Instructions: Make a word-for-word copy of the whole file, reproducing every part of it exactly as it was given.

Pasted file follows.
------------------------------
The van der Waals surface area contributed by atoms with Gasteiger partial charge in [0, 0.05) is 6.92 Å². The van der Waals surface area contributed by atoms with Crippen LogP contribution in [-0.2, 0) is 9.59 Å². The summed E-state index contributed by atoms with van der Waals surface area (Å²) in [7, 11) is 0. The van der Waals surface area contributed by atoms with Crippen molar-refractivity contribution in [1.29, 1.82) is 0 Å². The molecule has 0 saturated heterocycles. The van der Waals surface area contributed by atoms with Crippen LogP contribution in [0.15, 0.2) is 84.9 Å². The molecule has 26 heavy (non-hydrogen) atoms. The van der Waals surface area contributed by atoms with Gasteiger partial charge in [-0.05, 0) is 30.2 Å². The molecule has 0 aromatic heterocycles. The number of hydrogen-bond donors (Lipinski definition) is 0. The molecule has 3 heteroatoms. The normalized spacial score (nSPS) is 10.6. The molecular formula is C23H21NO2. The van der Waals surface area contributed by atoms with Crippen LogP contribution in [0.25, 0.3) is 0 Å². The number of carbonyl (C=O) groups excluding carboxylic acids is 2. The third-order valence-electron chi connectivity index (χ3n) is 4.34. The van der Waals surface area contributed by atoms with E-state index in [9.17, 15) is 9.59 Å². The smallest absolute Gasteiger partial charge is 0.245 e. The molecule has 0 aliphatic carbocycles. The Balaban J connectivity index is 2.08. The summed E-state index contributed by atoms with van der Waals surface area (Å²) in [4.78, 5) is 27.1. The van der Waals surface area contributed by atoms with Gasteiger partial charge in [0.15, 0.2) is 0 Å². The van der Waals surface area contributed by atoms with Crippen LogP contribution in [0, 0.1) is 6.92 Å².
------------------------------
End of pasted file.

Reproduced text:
The van der Waals surface area contributed by atoms with Gasteiger partial charge in [0, 0.05) is 6.92 Å². The van der Waals surface area contributed by atoms with Crippen LogP contribution in [-0.2, 0) is 9.59 Å². The summed E-state index contributed by atoms with van der Waals surface area (Å²) in [7, 11) is 0. The van der Waals surface area contributed by atoms with Crippen molar-refractivity contribution in [1.29, 1.82) is 0 Å². The molecule has 0 saturated heterocycles. The van der Waals surface area contributed by atoms with Crippen LogP contribution in [0.15, 0.2) is 84.9 Å². The molecule has 26 heavy (non-hydrogen) atoms. The van der Waals surface area contributed by atoms with Gasteiger partial charge in [-0.05, 0) is 30.2 Å². The molecule has 0 aromatic heterocycles. The number of hydrogen-bond donors (Lipinski definition) is 0. The molecule has 3 heteroatoms. The normalized spacial score (nSPS) is 10.6. The molecular formula is C23H21NO2. The van der Waals surface area contributed by atoms with Crippen LogP contribution in [0.25, 0.3) is 0 Å². The number of carbonyl (C=O) groups excluding carboxylic acids is 2. The third-order valence-electron chi connectivity index (χ3n) is 4.34. The van der Waals surface area contributed by atoms with E-state index in [9.17, 15) is 9.59 Å². The smallest absolute Gasteiger partial charge is 0.245 e. The molecule has 0 aliphatic carbocycles. The Balaban J connectivity index is 2.08. The summed E-state index contributed by atoms with van der Waals surface area (Å²) in [4.78, 5) is 27.1. The van der Waals surface area contributed by atoms with Gasteiger partial charge in [0.15, 0.2) is 0 Å². The van der Waals surface area contributed by atoms with Crippen LogP contribution in [0, 0.1) is 6.92 Å².